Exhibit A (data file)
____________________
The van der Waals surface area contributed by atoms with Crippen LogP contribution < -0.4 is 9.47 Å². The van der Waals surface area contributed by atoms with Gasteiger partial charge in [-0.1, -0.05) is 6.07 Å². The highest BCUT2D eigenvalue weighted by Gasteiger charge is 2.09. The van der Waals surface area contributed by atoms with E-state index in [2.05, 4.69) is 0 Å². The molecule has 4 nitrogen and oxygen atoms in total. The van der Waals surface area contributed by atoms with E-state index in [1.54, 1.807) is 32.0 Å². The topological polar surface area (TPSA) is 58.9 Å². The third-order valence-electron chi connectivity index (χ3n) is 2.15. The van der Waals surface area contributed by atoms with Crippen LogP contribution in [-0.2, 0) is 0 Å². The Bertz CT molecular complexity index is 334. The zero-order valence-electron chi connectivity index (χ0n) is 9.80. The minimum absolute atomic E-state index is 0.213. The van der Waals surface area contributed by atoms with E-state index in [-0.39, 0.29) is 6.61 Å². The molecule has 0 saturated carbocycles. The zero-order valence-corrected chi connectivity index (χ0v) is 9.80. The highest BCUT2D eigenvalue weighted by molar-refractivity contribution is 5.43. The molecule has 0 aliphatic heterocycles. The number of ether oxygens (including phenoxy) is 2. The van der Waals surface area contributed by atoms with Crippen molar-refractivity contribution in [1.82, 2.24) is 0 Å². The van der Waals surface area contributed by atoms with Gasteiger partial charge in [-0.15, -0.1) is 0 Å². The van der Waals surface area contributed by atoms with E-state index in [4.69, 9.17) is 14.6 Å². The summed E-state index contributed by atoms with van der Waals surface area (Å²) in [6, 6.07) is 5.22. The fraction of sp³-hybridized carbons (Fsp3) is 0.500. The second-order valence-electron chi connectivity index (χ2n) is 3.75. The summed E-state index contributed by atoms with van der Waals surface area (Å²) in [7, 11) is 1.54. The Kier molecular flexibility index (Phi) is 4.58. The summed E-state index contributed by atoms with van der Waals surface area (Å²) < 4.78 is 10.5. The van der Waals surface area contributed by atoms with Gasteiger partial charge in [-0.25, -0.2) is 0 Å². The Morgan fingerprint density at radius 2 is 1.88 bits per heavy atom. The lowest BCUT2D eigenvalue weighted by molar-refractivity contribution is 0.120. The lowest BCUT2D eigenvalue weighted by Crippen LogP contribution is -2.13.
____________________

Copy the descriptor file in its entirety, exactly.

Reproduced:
The van der Waals surface area contributed by atoms with Crippen LogP contribution < -0.4 is 9.47 Å². The van der Waals surface area contributed by atoms with Gasteiger partial charge in [-0.1, -0.05) is 6.07 Å². The highest BCUT2D eigenvalue weighted by Gasteiger charge is 2.09. The van der Waals surface area contributed by atoms with E-state index in [2.05, 4.69) is 0 Å². The molecule has 4 nitrogen and oxygen atoms in total. The van der Waals surface area contributed by atoms with E-state index in [1.54, 1.807) is 32.0 Å². The topological polar surface area (TPSA) is 58.9 Å². The third-order valence-electron chi connectivity index (χ3n) is 2.15. The van der Waals surface area contributed by atoms with Crippen LogP contribution in [-0.2, 0) is 0 Å². The Bertz CT molecular complexity index is 334. The zero-order valence-electron chi connectivity index (χ0n) is 9.80. The minimum absolute atomic E-state index is 0.213. The van der Waals surface area contributed by atoms with E-state index in [-0.39, 0.29) is 6.61 Å². The molecule has 0 saturated carbocycles. The zero-order valence-corrected chi connectivity index (χ0v) is 9.80. The highest BCUT2D eigenvalue weighted by molar-refractivity contribution is 5.43. The molecule has 0 aliphatic heterocycles. The number of ether oxygens (including phenoxy) is 2. The van der Waals surface area contributed by atoms with Crippen molar-refractivity contribution in [1.82, 2.24) is 0 Å². The van der Waals surface area contributed by atoms with Gasteiger partial charge in [-0.15, -0.1) is 0 Å². The van der Waals surface area contributed by atoms with E-state index in [4.69, 9.17) is 14.6 Å². The summed E-state index contributed by atoms with van der Waals surface area (Å²) in [6, 6.07) is 5.22. The fraction of sp³-hybridized carbons (Fsp3) is 0.500. The second-order valence-electron chi connectivity index (χ2n) is 3.75. The summed E-state index contributed by atoms with van der Waals surface area (Å²) in [7, 11) is 1.54. The Kier molecular flexibility index (Phi) is 4.58. The summed E-state index contributed by atoms with van der Waals surface area (Å²) < 4.78 is 10.5. The van der Waals surface area contributed by atoms with Gasteiger partial charge in [-0.25, -0.2) is 0 Å². The Morgan fingerprint density at radius 2 is 1.88 bits per heavy atom. The lowest BCUT2D eigenvalue weighted by molar-refractivity contribution is 0.120. The lowest BCUT2D eigenvalue weighted by Crippen LogP contribution is -2.13.